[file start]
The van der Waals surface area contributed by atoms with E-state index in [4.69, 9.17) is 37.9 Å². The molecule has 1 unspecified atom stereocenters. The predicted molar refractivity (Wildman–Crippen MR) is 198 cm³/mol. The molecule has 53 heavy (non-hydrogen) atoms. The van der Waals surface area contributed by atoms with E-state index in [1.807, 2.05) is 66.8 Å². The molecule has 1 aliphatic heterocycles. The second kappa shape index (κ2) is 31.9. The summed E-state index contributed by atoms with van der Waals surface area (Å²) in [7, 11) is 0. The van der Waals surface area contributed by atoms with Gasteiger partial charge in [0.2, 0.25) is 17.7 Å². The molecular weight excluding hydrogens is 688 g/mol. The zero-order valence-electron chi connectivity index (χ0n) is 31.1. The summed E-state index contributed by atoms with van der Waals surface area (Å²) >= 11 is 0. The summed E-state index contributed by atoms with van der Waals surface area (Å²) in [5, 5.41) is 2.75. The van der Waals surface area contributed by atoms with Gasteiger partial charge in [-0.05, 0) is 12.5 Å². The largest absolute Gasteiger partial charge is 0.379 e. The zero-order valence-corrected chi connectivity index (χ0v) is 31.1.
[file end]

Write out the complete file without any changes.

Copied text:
The van der Waals surface area contributed by atoms with E-state index in [4.69, 9.17) is 37.9 Å². The molecule has 1 unspecified atom stereocenters. The predicted molar refractivity (Wildman–Crippen MR) is 198 cm³/mol. The molecule has 53 heavy (non-hydrogen) atoms. The van der Waals surface area contributed by atoms with E-state index in [1.807, 2.05) is 66.8 Å². The molecule has 1 aliphatic heterocycles. The second kappa shape index (κ2) is 31.9. The summed E-state index contributed by atoms with van der Waals surface area (Å²) in [7, 11) is 0. The van der Waals surface area contributed by atoms with Gasteiger partial charge in [0.2, 0.25) is 17.7 Å². The molecular weight excluding hydrogens is 688 g/mol. The zero-order valence-electron chi connectivity index (χ0n) is 31.1. The summed E-state index contributed by atoms with van der Waals surface area (Å²) >= 11 is 0. The summed E-state index contributed by atoms with van der Waals surface area (Å²) in [5, 5.41) is 2.75. The van der Waals surface area contributed by atoms with Gasteiger partial charge in [-0.05, 0) is 12.5 Å². The largest absolute Gasteiger partial charge is 0.379 e. The zero-order valence-corrected chi connectivity index (χ0v) is 31.1.